Eating Behavior: The Basics for Weight Stability and Weight Loss
The avalanche of information that has befallen people in recent decades often does not allow them to focus on their problems, calmly and consistently understand them and get the desired result. Suppose you want to grow an apple tree – what are you going to do? Obviously, take a seed, plant it and water it. When a shoot appears and a small apple tree begins to grow stronger and grow, you will inoculate it with a cultivated stalk so that the apples in the future will be varietal, tasty, and you will start looking after it again. And now in 2-3 years the first apples will appear, and then you will be able to harvest a good harvest every year – until the apple tree is old. In nature, everything obeys certain laws, and if they are consistently followed, then the reward will be provided. In this article, we will try to understand what eating behavior is.
Feeling of hunger and eating behavior
In this sense, a person is not much different from an apple tree – he is the same child of nature, and he is destined to go through the same path: birth, the period of growing up and the highest activity, maturity, aging, decrepitude and, finally, death.
Seemingly banal simple things, but they are worth thinking about seriously. Every day a person eats, and the very procedure of satisfying the feeling of hunger (hungry – ate) seems mundane and familiar. However, this seemingly elementary procedure has many indirect influences, both from the outside and from within. The idea that only biological needs dictate to us the choice of food and the determination of its amount is only partially true.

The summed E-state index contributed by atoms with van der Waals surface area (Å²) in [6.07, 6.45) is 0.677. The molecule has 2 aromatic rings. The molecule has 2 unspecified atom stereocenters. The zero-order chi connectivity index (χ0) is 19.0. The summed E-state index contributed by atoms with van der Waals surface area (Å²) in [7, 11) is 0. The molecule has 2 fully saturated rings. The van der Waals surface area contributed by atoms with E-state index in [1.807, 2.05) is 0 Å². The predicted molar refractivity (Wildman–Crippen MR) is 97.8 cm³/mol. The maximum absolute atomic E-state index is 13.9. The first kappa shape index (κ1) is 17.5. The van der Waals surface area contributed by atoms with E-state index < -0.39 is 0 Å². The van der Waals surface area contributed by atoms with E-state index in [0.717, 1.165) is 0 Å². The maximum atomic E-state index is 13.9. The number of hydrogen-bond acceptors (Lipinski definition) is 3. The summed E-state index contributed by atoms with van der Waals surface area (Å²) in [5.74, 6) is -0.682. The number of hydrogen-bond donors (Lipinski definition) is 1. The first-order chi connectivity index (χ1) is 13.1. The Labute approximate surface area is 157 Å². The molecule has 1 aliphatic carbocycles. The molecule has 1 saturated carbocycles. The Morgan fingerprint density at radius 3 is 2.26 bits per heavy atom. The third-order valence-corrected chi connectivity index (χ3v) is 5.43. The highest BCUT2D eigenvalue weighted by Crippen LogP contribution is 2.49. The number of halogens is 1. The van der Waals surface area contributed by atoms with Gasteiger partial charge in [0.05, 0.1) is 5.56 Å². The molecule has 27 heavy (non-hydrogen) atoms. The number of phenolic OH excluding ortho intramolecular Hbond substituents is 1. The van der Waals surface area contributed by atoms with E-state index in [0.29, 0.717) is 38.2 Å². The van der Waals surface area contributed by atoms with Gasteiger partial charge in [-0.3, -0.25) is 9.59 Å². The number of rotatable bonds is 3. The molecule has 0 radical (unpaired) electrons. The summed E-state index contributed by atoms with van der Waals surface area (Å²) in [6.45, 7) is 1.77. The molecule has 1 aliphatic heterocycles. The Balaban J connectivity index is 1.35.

National preferences, fashion, family habits, life circumstances – this is not a complete list of factors that influence our eating behavior. At the same time, during life, we form our own ideas about everything – they make up our inner world (sometimes not fully realized), which also affects the style of eating. These factors are very strong – they were the ones who took a person away from the biological rhythm “hungry – satisfied hunger” into the jungle of overeating, unbalanced nutrition, problems with excess weight, etc.
The lion, having eaten after a successful hunt, is peacefully sleeping, not paying attention to the antelopes grazing nearby; the snake, having swallowed its prey, also poses no threat to living creatures for several days; a bear, feeding abundantly in the fall, loses its weight during hibernation. What do we humans do?
Even when we are full, we do not mind eating for company simply because we are “uncomfortable to refuse,” or for fear that we will not be able to eat later, or for some other reason. Moreover, we also manage to “spoil” our pets: instead of feeding the dog twice a day, we slip tidbits on it during our meal. Thus, we disrupt the normal biological rhythm of eating not only our own, but also our favorites, we use the gift of psychological influence on ourselves and on those around us to the detriment of everyone. Eating disorders are detrimental to everyone.
“I want sweet, starchy foods, meat, etc.” – such desires are perceived as a biological need of the body, as a signal for implementation. While this is just an excuse for laziness, selfishness, inability and unwillingness to see your problems and change something in your life.